Throughout the duration of my blogging, I have frequently relied on Al Jazeera America to inform my various posts. While I use Al Jazeera for news, I make even greater use of their editorial page, as it serves as a treasure trove of leftist thinking for me to deconstruct. However, I’ve always wondered why it is that a news publication funded by the ruling family of a Gulf Arab state such as Qatar espouses such radical and progressive politics. After all, Qatar (along with other Gulf Arab states) is not exactly renowned for its progressive record on political freedom, protections for minorities, or workers’ rights. I don’t think I even need to provide a link to an article to support such a claim, as the blatant chauvinism and shameless greed of Gulf Arabs speak for themselves. Dota certainly has more than a few stories to tell about the value system of Gulf Arabs.
However, perhaps my initial skepticism was unfounded. Maybe Al Jazeera was one of those rare progressive non-Western entities that challenges its own society and culture in the same way that they deconstruct and pathologize the West. Therefore, when I saw an editorial that discussed changes in Qatar’s foreign policy, I had some hope. The time had come for Qatar to receive the same critical treatment so often dished out to the West. Of course, I wasn’t too surprised to discover that the editorial was little more than a paean to the humane, just, and amazing foreign policy of Qatar. At that point, I decided that I had had enough with the hypocritical, selective progressivism of Al Jazeera’s editorial page. Therefore, I left an initial comment poking holes in the absurdity of the usual disclaimer that the views of editorial writers do not reflect Al Jazeera’s editorial policy:
I must say, I am shocked that a paean to Qatar would appear in no less than Al Jazeera, which conveniently happens to be owned by the ruling family of Qatar.
I guess Al Jazeera’s leftist editorials that consistently pathologize and critique Western societies are consistent with the progressive values of Qatar, bastion of human and workers’ rights that it is.
What a joke.”
Indeed, I find it highly laughable that the rulers of Qatar who fund Al Jazeera genuinely embrace universalist progressive values. I’m also fairly certain that they wouldn’t tolerate having the Arab Muslim character of Qatar pathologized or deconstructed in anti-Western fashion. One of the commenters even suggested that the U.S. should undermine Qatar from within in a similar manner to Al Jazeera’s ideological critiques of America. Here’s what I had to say in response:
“It would be like if wealthy conservative Christians in the U.S. funded a publication that consistently ran editorials by far-left Arabs and others that critiqued and deconstructed Arab culture, Islam, and unrelentingly criticized various Gulf Arab monarchies.
Something tells me that that the intrepid seekers of truth at Al Jazeera would not be too amused.”
Just like many Jewish activists, the Arabs in charge of Al Jazeera only embrace left-wing thought when it serves their own interests, and primarily deploy progressivism as an ideological tool against the white West. While they embrace editorials from a variety of leftists that offer strong critiques of white Western culture, they exempt their own society and culture from such scathing criticism. Such hypocrisy from Arab Muslim nationalists, moderate or otherwise, is not the sole domain of Al Jazeera. In his excellent book From Plato to Nato, David Gress perfectly describes the duplicity of Islamic revivalists and reformists, which is essentially similar to Al Jazeera‘s:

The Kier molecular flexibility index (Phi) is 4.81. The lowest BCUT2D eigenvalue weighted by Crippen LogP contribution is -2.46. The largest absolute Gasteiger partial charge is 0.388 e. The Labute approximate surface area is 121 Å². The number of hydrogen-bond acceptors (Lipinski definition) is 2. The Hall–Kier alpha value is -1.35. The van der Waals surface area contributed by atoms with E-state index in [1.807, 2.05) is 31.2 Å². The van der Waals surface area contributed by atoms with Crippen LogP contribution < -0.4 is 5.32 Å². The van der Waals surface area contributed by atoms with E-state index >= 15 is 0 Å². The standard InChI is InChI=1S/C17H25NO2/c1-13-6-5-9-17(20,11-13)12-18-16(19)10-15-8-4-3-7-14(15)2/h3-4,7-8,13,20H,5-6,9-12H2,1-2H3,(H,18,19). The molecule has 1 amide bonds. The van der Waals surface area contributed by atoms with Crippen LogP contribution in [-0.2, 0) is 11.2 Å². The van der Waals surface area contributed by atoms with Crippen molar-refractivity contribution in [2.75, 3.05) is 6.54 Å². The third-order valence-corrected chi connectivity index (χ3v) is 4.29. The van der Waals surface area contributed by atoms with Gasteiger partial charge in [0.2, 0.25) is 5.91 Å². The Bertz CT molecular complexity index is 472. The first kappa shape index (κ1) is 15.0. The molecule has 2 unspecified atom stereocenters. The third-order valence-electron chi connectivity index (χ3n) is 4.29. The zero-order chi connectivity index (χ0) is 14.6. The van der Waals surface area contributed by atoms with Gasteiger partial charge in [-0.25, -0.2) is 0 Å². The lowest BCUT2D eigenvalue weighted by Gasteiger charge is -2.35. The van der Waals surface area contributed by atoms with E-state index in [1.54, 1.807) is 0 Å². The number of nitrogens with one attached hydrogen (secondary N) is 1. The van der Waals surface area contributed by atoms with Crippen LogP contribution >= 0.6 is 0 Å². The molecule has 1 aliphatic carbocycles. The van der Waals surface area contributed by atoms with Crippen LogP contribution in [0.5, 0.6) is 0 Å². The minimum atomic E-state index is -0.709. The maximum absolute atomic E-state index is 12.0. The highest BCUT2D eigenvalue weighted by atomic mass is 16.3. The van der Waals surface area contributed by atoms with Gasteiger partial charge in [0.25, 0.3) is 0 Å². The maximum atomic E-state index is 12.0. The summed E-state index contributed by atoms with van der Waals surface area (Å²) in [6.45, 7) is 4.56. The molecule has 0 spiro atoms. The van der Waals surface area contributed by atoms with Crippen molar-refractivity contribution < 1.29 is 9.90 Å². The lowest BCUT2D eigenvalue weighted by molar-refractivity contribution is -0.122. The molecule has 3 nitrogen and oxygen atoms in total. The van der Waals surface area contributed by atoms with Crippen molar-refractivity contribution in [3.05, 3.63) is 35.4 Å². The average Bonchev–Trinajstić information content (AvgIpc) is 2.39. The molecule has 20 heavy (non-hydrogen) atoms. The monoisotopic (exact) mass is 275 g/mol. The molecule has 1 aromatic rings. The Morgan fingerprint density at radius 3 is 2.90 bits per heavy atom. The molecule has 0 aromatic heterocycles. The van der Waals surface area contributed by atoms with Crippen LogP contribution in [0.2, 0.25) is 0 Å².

“The revivalists emphatically rejected “modernism” as applied to Islam, but for the same reasons they welcomed postmodernism in a particular sense. Islamic revivalists wanted Western postmodernism if it weakened the West, made Westerners feel insecure and guilty, and made it easier to enforce claims for political and economic concessions on the West. They absolutely did not want postmodernism if it meant that they themselves should question their own morality, their own Grand Narratives, and their own forms of knowledge. Postmodernism was fine, in their view, if it helped to undermine a Western culture that was anyway, in their opinion, immoral and heretical; as a general attitude of skepticism and epistemological doubt applied to any system of universal belief and morals, it was not…The Islamic revivalist insisted that the West be relativist but that his own religious knowledge remain exempt from postmodern deconstruction.”
In Dr. Jamal Abdullah’s editorial, there does indeed seem to be a significant dearth of skepticism and epistemological doubt as applied to Qatar. While he acts as a professional cheerleader for his home team, I wouldn’t be surprised if he later wrote an editorial denouncing Western cultural imperialism, Islamophobia, and various other real or imagined Western sins.
As I pointed out in a recent post, I sincerely believe that it is only whites who are foolish enough to embrace leftist beliefs. The Arabs of Qatar, like virtually all non-Western peoples, embrace nationalism and some measure of chauvinism. They would never embrace progressivism if it meant compromising the various comforts and advantages they enjoy within Qatar. Therefore, don’t expect any editorials denouncing “Gulf Arab privilege” to appear in Al Jazeera anytime soon.
Given the platform enjoyed by Al Jazeera and the millions of people that their writing and broadcasts reach, I deem it necessary to expose their hypocrisy and warn my fellow white people not to be fooled by their progressive posturing. The time has at last come to deconstruct these professional deconstructors.